12:07 27 August 2013
The National Farmers' Union has said the badger cull has begun. Approximately 5,000 badgers are expected to be killed in west Somerset and west Gloucestershire. This is expected to be in controlled shootings and is expected to be over the coming six weeks. The cull aims to stop TB spreading.
Those in support of the cull view that it is needed to prevent TB spreading.
Meanwhile those against the cull have said it is ‘inhumane’.
It is understood that TB can be spread from badgers that have the disease.
As pointed out in one report by the BBC, the badgers will be culled in the open and not be trapped in cages first.
National Farmers' Union President Peter Kendall said in a letter to members: "I am writing to let you know that the first pilot badger control operations have begun.
"This is an important step not just for cattle farmers but for the whole farming industry.
Adding: “I know that many of you reading this will have suffered the misery of dealing with TB on farm - some of you for decades - and I hope now you will feel that something is finally being done to stem the cycle of infection between cattle and badgers.”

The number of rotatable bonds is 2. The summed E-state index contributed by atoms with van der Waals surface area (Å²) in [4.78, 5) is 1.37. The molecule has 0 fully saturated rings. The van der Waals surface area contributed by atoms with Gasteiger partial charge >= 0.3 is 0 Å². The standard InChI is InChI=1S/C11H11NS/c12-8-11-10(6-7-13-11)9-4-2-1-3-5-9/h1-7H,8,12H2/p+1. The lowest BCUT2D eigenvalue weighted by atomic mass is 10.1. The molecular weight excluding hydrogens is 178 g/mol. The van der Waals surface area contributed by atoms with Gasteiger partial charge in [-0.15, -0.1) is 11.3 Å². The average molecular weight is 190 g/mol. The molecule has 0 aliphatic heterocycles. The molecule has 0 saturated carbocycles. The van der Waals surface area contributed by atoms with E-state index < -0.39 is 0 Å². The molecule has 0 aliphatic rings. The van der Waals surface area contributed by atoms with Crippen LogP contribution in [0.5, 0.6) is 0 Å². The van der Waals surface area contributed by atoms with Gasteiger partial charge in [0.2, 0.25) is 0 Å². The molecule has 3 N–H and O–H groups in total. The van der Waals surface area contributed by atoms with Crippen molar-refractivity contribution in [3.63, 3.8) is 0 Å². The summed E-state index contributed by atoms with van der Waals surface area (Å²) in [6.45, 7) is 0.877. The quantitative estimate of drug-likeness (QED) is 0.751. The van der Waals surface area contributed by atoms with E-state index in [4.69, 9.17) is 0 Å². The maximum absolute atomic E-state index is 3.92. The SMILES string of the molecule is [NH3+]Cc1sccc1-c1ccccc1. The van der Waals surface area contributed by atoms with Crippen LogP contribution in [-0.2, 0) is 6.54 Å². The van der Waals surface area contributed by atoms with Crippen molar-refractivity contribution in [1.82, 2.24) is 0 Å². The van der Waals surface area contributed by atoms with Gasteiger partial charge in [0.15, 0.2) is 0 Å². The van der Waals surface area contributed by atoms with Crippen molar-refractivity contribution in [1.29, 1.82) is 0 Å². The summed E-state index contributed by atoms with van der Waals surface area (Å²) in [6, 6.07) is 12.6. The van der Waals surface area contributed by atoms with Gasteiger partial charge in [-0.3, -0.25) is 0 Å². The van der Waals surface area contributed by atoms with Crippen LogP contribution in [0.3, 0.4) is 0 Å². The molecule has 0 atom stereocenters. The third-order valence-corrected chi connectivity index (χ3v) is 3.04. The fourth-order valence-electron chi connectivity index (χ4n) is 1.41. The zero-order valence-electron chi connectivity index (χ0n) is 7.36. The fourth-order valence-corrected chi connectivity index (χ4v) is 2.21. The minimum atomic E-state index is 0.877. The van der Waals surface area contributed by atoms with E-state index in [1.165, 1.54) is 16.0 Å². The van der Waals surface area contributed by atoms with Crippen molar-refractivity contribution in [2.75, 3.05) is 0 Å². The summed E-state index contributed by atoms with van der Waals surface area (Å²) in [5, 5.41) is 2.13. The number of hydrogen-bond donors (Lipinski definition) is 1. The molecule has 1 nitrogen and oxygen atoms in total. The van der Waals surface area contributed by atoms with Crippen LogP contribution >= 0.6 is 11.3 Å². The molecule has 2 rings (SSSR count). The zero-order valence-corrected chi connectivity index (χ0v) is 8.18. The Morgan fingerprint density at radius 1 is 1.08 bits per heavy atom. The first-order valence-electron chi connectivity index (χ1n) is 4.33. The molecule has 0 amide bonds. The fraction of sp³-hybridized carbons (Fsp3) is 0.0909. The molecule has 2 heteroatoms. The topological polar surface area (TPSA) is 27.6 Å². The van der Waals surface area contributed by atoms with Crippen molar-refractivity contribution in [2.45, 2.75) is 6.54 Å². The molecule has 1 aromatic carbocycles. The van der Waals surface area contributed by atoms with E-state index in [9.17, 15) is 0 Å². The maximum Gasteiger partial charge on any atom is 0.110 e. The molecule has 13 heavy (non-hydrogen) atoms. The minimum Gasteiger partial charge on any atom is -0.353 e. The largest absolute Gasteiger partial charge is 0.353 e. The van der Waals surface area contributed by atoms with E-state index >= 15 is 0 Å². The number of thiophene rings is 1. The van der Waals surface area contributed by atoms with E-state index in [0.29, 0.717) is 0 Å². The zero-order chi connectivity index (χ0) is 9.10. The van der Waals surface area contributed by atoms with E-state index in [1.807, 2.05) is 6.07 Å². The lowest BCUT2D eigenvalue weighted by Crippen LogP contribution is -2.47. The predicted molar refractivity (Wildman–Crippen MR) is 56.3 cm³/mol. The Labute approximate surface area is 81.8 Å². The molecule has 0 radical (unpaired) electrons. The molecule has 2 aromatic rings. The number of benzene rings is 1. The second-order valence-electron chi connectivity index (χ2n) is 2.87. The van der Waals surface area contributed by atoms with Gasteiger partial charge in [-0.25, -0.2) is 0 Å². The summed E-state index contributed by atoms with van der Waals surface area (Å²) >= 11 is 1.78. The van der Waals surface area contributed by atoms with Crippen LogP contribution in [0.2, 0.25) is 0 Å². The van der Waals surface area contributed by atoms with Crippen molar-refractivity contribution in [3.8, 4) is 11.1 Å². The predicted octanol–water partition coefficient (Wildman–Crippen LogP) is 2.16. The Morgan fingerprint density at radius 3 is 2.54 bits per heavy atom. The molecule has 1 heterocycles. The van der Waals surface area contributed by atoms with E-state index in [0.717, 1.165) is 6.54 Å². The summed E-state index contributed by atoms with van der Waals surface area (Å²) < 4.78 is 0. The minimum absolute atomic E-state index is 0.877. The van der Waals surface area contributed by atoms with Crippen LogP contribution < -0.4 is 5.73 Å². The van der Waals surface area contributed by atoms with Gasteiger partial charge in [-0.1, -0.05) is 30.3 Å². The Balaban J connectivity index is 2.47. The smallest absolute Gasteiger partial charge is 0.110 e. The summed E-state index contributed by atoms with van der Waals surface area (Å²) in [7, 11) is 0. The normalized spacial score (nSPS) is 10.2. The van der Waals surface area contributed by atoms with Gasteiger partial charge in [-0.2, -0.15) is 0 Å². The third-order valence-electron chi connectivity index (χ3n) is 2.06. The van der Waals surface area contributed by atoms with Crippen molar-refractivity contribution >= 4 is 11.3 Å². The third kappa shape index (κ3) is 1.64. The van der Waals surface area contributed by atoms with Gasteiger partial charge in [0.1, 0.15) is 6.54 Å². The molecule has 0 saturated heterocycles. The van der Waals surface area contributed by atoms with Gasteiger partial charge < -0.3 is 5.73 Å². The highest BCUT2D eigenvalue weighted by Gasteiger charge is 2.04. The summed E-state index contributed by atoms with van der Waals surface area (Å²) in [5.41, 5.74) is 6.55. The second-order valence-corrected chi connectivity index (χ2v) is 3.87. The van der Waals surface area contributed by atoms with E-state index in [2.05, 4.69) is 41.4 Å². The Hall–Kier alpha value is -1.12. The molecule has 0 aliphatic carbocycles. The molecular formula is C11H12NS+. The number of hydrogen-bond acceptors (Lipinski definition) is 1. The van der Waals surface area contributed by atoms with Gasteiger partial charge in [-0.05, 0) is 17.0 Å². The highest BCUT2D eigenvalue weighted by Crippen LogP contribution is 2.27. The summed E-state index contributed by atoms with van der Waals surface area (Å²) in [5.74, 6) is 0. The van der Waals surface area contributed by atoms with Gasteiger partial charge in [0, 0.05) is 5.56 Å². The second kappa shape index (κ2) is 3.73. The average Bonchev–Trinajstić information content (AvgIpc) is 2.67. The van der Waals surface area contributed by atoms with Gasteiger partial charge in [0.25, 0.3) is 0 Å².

Adding: “I hope that when time shows that these culls have reduced TB in cattle - just as has happened in Ireland - that even more people will understand that while sad, these culls are absolutely necessary.”
Those against the cull have protested against it.
There has been a vigil held by protesters last night, on 26th August.
After the National Farmers' Union announcement, Owen Paterson, Environment Secretary, said: “We know that despite the strict controls we already have in place, we won't get on top of this terrible disease until we start dealing with the infection in badgers as well as in cattle. That's the clear lesson from Australia, New Zealand, the Republic of Ireland and the USA.
Adding: “That is why these pilot culls are so important. We have to use every tool in the box because TB is so difficult to eradicate and it is spreading rapidly.
“If we had a workable vaccine we would use it.”
Mr. Paterson added that the vaccine was some years off being completed.
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